Brands’ share of grocery spend has dropped to 49%: Kantar
62% of consumers expect that they will have to cut back on the amount of food they buy in response to current prices
31 May 2022 | 0
Kantar’s latest take home grocery figures for Ireland show that sales fell by 6.5% in the 12 weeks to 15 May 2022. Irish shoppers are adjusting to increased prices as grocery inflation hits 5.5%, marking the first time it has risen above 5% since August 2013.
“Food and drink prices are continuing to climb, and the impact of this on grocery budgets is now unavoidable for many people,” said David Berry, managing director for Kantar Worldpanel Ireland.
Impact of rise in cost of living
“Our research shows the rising cost of living is a key concern for 81% of Irish consumers*,” he added. “A staggering 62% expect that they will have to cut back on the amount of food they buy in response to current prices. We’ll be seeing the effects of inflation for months to come.”
Shoppers are shifting their behaviour to manage the cost of buying food, including by turning to cheaper alternatives.
“People are now making four fewer trips to the supermarket on average per month than they were this time last year,” said Berry. “Similarly, branded items – a firm favourite when we were treating ourselves more during the Covid-19 lockdowns – previously made up more than 50% of grocery sales in 2020 and 2021. We’re now seeing clear signs that people are turning to retailers’ own-label items instead, which are usually less expensive. As a result, brands’ share of grocery spend has dropped to 49% in the latest 12 week period, which is equivalent to a €29 million fall.”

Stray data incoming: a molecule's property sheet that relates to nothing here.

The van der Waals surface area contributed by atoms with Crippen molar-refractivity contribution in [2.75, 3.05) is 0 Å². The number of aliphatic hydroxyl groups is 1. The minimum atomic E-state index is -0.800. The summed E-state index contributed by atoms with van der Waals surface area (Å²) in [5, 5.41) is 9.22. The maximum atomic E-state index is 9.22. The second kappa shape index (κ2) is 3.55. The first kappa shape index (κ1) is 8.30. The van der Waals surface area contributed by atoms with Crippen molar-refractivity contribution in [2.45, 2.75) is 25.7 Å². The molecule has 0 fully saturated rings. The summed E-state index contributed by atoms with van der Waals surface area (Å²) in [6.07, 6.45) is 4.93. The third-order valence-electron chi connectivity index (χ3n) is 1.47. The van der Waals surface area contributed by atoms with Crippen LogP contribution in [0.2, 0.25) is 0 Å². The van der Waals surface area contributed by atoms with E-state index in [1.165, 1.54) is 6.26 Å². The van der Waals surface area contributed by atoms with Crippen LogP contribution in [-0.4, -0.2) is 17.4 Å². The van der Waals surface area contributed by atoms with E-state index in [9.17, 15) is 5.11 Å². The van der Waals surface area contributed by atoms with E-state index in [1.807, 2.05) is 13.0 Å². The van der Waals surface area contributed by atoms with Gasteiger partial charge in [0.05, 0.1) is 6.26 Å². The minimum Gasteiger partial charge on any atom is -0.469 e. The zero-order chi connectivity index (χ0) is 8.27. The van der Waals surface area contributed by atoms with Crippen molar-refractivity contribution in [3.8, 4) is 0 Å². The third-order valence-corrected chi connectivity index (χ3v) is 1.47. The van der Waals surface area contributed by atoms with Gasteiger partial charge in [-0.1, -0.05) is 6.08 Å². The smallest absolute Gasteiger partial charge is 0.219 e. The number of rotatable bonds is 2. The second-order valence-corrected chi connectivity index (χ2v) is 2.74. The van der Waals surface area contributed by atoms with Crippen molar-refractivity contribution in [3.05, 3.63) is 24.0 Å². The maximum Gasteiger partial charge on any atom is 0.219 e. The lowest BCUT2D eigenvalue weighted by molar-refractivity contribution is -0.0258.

Despite the tough circumstances, people have been enjoying the recent warmer weather and are looking ahead to the summer months. “Shoppers have been enjoying barbecue essentials as the June bank holiday edges closer,” Berry added. “Sales of BBQ meats, like burgers and sausages, and prepared salads have increased by 2% and 8% respectively in the latest 12 week period. Soft drinks have also seen a 5% boost this period, equating to an extra €5 million through the tills. It’s likely that sales of these items will keep rising as we make the shift to more summery foods and leave the soups and stews behind, but prices are going up too. A trip to the supermarket to buy BBQ meat, salad, and soft drinks will now cost you €1 more on average in total than it would have last year.”
For the sixth consecutive period this year, Dunnes has retained its position as Ireland’s number one retailer and holds a 22.3% share of the market.
“Sales among all the retailers are still in decline compared to lockdown last year, when people were far more reliant on supermarkets to stock up their cupboards,” Berry continued. “That said, Dunnes seems to be recovering well from the challenging Covid-19 period. The retailer’s current market share is now 1.2 percentage points higher than May 2021, boosted by 98,000 new shoppers in the latest 12 week period.”
Tesco is now slightly ahead of SuperValu in the race for second place, each accounting for 21.9% and 21.7% of the market. Tesco benefited from shoppers visiting the store more often, bucking the general market trend and allowing it to move just ahead of SuperValu.
Lidl holds a 13.1% market share this period. Aldi follows 0.9 percentage points behind, holding a 12.2% market share.
*(Source: Data from research with 1,002 Irish consumers on behalf of Permanent TSB)